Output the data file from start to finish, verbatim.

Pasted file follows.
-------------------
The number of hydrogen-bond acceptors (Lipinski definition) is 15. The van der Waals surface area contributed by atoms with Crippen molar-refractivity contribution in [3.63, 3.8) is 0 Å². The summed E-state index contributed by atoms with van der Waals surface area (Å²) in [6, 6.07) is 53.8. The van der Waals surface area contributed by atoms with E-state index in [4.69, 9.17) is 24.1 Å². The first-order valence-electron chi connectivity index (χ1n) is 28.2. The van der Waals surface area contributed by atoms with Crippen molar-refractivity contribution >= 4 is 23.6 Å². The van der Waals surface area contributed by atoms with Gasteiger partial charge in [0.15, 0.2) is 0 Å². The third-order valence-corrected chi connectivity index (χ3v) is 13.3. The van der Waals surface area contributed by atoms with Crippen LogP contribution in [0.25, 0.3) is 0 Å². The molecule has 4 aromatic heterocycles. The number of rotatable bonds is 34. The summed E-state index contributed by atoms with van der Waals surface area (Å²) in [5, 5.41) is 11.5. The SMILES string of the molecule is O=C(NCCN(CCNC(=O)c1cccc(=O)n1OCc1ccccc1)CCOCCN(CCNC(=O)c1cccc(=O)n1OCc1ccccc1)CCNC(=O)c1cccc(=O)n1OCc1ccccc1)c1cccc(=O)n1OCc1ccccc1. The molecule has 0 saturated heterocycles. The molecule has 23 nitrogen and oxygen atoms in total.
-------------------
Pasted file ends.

The number of hydrogen-bond acceptors (Lipinski definition) is 15. The van der Waals surface area contributed by atoms with Crippen molar-refractivity contribution in [3.63, 3.8) is 0 Å². The summed E-state index contributed by atoms with van der Waals surface area (Å²) in [6, 6.07) is 53.8. The van der Waals surface area contributed by atoms with E-state index in [4.69, 9.17) is 24.1 Å². The first-order valence-electron chi connectivity index (χ1n) is 28.2. The van der Waals surface area contributed by atoms with Crippen molar-refractivity contribution >= 4 is 23.6 Å². The van der Waals surface area contributed by atoms with Gasteiger partial charge in [0.15, 0.2) is 0 Å². The third-order valence-corrected chi connectivity index (χ3v) is 13.3. The van der Waals surface area contributed by atoms with Crippen LogP contribution in [0.25, 0.3) is 0 Å². The molecule has 4 aromatic heterocycles. The number of rotatable bonds is 34. The summed E-state index contributed by atoms with van der Waals surface area (Å²) in [5, 5.41) is 11.5. The SMILES string of the molecule is O=C(NCCN(CCNC(=O)c1cccc(=O)n1OCc1ccccc1)CCOCCN(CCNC(=O)c1cccc(=O)n1OCc1ccccc1)CCNC(=O)c1cccc(=O)n1OCc1ccccc1)c1cccc(=O)n1OCc1ccccc1. The molecule has 0 saturated heterocycles. The molecule has 23 nitrogen and oxygen atoms in total.